China has followed a similar model. Its support for North Korea sustains an evil and dangerous regime, but it also provides a buffer zone for China to extend its influence toward South Korea, which hosts tens of thousands of American military personnel. In addition to the North Korean land buffer, China has sought to extend its zone of control, somewhat brazenly, to the South China Sea. China’s assertion of sovereignty over portions of the resource-rich waterway immediately rang alarm bells in neighboring capitals. Twenty years ago, the Philippines asked the United States to leave its naval base at Subic Bay; now the two countries are conducting joint military operations to prepare the Philippine coasts for possible Chinese military aggression.
Coincidentally, China’s and Russia’s spheres of influence overlap a bit as well. In November 2010, Tang Yongsheng, deputy director of the Institute of Strategic Studies at China’s National Defense University, penned an article in the State Council’s journal Xiandai Guoji Guanxi arguing that as both a Pacific nation and a nation in the heartland of Asia, China needs to pursue a western landward strategy across Eurasia as well as an eastern seaward strategy in the Pacific. On its western border, China has been consolidating its influence in Central and South Asia via the Shanghai Cooperation Organization (SCO). Over the last decade, China has cemented economic, energy, and political ties with Central Asian republics and drawn additional regional players into its orbit: Iran, Pakistan, India, and now Afghanistan — which applied to be an observer on the SCO last June. Moreover, in the eastern Mediterranean, NATO member Turkey is also seeking a seat in the SCO as a dialogue partner. Thus, China’s westward efforts bump up against NATO’s eastward forays, including attempts to establish a new North-South silk road linking South Asia with Central Asia via Afghanistan (using the Northern Distribution Network). Meanwhile, China’s SCO expands westward, building its own horizontal silk road linking China with Iran and Turkey via Afghanistan.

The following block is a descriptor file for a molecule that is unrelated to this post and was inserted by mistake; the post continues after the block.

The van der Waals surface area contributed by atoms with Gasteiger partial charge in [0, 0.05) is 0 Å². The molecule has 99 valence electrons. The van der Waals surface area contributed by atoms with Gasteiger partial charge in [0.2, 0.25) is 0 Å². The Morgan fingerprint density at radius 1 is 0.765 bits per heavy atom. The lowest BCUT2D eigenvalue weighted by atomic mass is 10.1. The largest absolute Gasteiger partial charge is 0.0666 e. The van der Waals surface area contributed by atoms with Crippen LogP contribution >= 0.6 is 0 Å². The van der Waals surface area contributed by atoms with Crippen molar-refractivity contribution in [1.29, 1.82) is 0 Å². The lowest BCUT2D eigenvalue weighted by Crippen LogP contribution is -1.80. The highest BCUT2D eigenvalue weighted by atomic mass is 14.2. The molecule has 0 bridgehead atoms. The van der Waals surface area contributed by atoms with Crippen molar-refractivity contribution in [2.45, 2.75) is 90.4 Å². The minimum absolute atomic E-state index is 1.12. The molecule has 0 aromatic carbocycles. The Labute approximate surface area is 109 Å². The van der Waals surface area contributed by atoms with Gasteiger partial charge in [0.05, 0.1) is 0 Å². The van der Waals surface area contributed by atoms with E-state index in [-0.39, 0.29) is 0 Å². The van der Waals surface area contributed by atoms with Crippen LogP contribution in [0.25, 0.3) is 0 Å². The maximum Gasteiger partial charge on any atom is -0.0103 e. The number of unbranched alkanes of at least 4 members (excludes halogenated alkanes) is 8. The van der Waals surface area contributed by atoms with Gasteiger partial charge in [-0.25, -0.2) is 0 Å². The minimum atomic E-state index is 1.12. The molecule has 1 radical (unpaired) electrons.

These widening alliances would be less of a threat if the Obama administration practiced smart diplomacy. But it doesn’t. And so it is imperative that our key alliance, NATO, be strengthened, by moving forward on its proposed missile shield; shoring up its strategic partnerships with continued enlargement; and enhancing cybersecurity measures to better protect NATO against the rash of recent cyberattacks it believes are coming from China and Russia. But all these issues would require NATO to implement the most important change of all: Finally, after ten years, live up to its promise and remove the implicit Russian veto.
— Seth Mandel is assistant editor of Commentary magazine. Christina Lin is a visiting fellow at the Center for Transatlantic Relations at the Paul H. Nitze School of Advanced International Studies (SAIS), Johns Hopkins University.
1) To call Russia's bluff and take their veto, NATO needs the stones to throw down.
2) Russia may not be bluffing.
We’re in strange times. Russia’s biggest threat happens to be NATO/US/Europe’s biggest threat: Certain members of a certain religion of peace....
Absolutely correct, I believe China sees future conflicts with Islam also.
Russia may have been more kind to us without Ziggy.